Heleosuchus – the enigma has nested in the Rhynchocephalia

Figure 1. Heleosuchus, a former enigma, nests in the middle of the Rhynchocelphalia, between Planocephalosaurus and Sphenodon.

Figure 1. Heleosuchus, a former enigma, nests in the middle of the Rhynchocelphalia, between Planocephalosaurus and Sphenodon. Here is Heleosuchus in situ and Planocephalosaurus restored to scale. Click to enlarge.

Heleosuchus (Fig. 1) has been an enigma since first described by Owen 1876. Several heavy-hitters in paleontology (Broom 1913, Evans 1984, Carroll 1987) have taken a whack at it without resolving its relations.

According to Wikipedia, “It was originally described as a species of Saurosternon, but was later recognized as a separate taxon by R. Broom. Heleosuchus is suggested as being either an early diapsid reptile, not closely related to other lineages, or as being an aberrant and primitive lepidosauromorph. Heleosuchus shares the hooked fifth metatarsal found in some other diapsids, such as primitive turtles (Odontochelys), lepidosauromorphs, and archosauromorphs, but it also resembles ‘younginiform’-grade diapsids in its gross morphology.  Heleosuchus may also share a thyroid fenestra with these higher diapsid reptiles as well, but the identity of this feature is disputed.”

Based on tracings by Carroll (1987) the large reptile tree (not updated yet) Heleosuchus nested between Planocephalosaurus (Fig. 1) and the clade of Sphenodon and Kallimodon in the middle of the Rhynchocephalia. What was identified as a scapula must be a portion of the interclavicle instead.

However, even Carroll was not sure of the identification of several elements. Unfortunately it appears as though the last time someone published on Heleosuchus was prior to the advent of computer-assisted phylogenetic analysis. Carroll notes, “if a thyroid fenestra is present and the fifth metatarsal is hooked, Heleosuchus would definitely represent a lineage distinct from the younginoids. These features are present in Late Triassic sphenodontids and Jurassic lizards, but they are also present in other groups. In conclusion, the characters that are preserved point to a position near the base of the lepidosauromorph assemblage, possibly close to the younginoids but perhaps representing a distinct lineage.”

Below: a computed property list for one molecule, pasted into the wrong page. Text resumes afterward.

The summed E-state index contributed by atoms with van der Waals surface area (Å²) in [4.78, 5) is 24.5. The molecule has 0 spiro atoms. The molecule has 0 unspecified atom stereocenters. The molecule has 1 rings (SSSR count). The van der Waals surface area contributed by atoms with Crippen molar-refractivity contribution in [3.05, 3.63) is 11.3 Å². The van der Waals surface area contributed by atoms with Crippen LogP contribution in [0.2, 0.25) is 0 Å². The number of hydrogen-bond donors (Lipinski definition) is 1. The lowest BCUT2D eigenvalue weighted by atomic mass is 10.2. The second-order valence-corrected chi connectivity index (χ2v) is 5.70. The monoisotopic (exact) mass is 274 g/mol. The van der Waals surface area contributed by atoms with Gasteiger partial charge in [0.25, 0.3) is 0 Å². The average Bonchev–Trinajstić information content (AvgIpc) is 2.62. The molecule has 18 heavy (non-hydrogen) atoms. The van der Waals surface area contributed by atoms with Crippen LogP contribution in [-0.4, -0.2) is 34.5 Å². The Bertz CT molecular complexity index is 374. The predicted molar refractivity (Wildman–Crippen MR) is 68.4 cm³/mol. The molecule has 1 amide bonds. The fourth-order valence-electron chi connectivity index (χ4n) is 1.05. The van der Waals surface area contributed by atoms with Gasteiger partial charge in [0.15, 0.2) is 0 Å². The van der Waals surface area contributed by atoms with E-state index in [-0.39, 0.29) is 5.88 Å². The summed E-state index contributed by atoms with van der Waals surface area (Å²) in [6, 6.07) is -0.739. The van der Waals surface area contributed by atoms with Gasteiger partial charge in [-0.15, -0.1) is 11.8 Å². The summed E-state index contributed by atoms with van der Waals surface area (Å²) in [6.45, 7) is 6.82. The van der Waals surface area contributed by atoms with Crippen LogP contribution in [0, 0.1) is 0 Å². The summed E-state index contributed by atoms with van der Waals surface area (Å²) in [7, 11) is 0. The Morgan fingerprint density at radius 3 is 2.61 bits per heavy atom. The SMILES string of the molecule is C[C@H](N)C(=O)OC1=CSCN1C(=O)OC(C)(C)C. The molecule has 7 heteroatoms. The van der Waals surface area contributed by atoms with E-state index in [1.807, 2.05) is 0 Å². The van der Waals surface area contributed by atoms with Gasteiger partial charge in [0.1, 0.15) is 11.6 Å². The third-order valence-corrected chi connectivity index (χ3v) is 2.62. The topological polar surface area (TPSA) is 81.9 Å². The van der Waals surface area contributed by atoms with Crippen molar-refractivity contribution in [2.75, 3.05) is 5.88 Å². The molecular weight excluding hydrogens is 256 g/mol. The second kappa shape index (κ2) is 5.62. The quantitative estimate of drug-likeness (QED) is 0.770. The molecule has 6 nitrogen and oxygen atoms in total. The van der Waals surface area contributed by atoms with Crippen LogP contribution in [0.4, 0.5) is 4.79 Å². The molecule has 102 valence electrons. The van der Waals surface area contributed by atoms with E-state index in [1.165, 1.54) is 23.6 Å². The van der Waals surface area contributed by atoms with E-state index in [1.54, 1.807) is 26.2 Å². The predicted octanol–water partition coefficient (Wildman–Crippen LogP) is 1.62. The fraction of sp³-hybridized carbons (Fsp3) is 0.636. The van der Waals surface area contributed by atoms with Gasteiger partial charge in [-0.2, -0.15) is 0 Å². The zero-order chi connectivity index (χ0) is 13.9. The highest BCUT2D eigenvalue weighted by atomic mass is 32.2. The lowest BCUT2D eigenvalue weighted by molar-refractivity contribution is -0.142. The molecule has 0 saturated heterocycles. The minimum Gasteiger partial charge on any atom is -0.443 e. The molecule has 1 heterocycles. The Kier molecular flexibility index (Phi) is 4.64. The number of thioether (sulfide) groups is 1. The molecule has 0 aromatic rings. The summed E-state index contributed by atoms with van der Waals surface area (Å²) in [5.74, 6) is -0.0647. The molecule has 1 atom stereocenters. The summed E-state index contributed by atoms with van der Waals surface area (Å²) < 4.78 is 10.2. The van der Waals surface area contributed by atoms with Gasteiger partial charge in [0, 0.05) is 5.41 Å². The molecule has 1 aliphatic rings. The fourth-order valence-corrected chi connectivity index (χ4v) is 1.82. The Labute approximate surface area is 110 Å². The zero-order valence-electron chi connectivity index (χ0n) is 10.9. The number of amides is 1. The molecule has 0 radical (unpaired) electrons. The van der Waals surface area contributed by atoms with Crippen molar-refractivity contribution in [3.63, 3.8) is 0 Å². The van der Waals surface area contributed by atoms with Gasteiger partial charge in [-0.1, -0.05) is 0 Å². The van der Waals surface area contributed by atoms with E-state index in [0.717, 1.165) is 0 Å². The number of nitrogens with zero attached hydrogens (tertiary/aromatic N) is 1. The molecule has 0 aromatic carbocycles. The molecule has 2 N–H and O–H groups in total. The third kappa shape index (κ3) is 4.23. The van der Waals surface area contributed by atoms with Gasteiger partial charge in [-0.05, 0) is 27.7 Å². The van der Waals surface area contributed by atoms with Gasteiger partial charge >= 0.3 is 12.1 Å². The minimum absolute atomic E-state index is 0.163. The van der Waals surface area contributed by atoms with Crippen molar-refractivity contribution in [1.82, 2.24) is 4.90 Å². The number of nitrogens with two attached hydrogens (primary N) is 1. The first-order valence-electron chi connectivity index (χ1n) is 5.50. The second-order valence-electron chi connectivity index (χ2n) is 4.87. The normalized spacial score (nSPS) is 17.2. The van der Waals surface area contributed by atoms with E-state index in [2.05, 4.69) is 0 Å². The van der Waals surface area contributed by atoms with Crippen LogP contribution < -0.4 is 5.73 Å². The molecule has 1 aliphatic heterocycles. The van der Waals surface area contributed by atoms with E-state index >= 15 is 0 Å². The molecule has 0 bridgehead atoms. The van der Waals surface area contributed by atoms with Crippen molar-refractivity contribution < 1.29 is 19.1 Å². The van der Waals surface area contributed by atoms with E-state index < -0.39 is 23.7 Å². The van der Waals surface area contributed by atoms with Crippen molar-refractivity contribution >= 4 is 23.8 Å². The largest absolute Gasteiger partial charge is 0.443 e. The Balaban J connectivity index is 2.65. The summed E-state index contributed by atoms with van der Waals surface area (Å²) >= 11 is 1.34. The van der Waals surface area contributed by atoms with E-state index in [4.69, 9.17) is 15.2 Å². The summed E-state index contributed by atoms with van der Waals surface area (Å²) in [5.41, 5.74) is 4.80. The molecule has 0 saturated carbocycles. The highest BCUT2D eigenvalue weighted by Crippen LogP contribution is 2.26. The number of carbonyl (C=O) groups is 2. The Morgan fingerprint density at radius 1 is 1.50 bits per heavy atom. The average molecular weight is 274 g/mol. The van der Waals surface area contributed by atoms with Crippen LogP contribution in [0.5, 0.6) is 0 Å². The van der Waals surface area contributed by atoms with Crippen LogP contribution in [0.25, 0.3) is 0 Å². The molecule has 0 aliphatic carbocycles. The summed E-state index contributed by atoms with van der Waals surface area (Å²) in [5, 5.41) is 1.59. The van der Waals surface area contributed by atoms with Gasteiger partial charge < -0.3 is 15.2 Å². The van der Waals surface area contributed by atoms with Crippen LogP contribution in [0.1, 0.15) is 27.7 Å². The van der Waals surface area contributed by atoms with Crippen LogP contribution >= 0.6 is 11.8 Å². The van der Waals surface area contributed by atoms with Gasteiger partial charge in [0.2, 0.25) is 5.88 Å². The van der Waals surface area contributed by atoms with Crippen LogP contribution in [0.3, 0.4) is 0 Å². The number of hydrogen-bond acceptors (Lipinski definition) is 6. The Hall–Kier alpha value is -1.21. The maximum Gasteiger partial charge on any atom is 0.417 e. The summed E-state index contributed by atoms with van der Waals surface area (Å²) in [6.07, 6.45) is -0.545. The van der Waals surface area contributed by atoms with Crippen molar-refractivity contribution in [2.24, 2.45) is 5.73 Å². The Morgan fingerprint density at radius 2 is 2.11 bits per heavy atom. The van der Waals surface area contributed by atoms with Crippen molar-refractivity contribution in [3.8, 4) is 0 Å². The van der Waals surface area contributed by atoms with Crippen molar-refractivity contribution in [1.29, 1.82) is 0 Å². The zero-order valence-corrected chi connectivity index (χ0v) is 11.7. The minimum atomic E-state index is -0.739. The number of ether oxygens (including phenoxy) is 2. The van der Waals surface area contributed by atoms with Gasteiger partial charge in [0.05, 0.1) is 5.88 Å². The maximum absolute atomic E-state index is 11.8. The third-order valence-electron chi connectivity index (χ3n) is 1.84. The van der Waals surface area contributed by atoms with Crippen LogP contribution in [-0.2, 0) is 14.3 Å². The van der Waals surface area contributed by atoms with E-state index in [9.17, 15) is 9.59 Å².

What appears to be bothering Carroll is the early appearance of Heleosuchus in the Late Permian of South Africa relative to the lepidosaurs known to him at the time. That early appearance doesn’t bother the large reptile tree, which nests several other Permian contemporaries just as high if not higher in the reptile family tree.

Broom R 1913. A revision of the reptiles of the Karroo. Annals of the South African Museum 7: 361–366.
Carroll RL 1987. Heleosuchus: an enigmatic diapsid reptile from the Late Permian or Early Triassic of southern Africa”. Canadian Journal of Earth Sciences24: 664–667.
Evans SE 1984. The anatomy of the Permian reptile Heleosuchus griesbachi. Neues Jahrbuch für Geologie und Paläontologie, Monatshefte, 12: 717-727.
Owen R 1876. Descriptive and illustrated catalogue of the fossil Reptilia of South Africa in the collection of the British Museum. Trustees of the British Museum (Natural History), London, UK.



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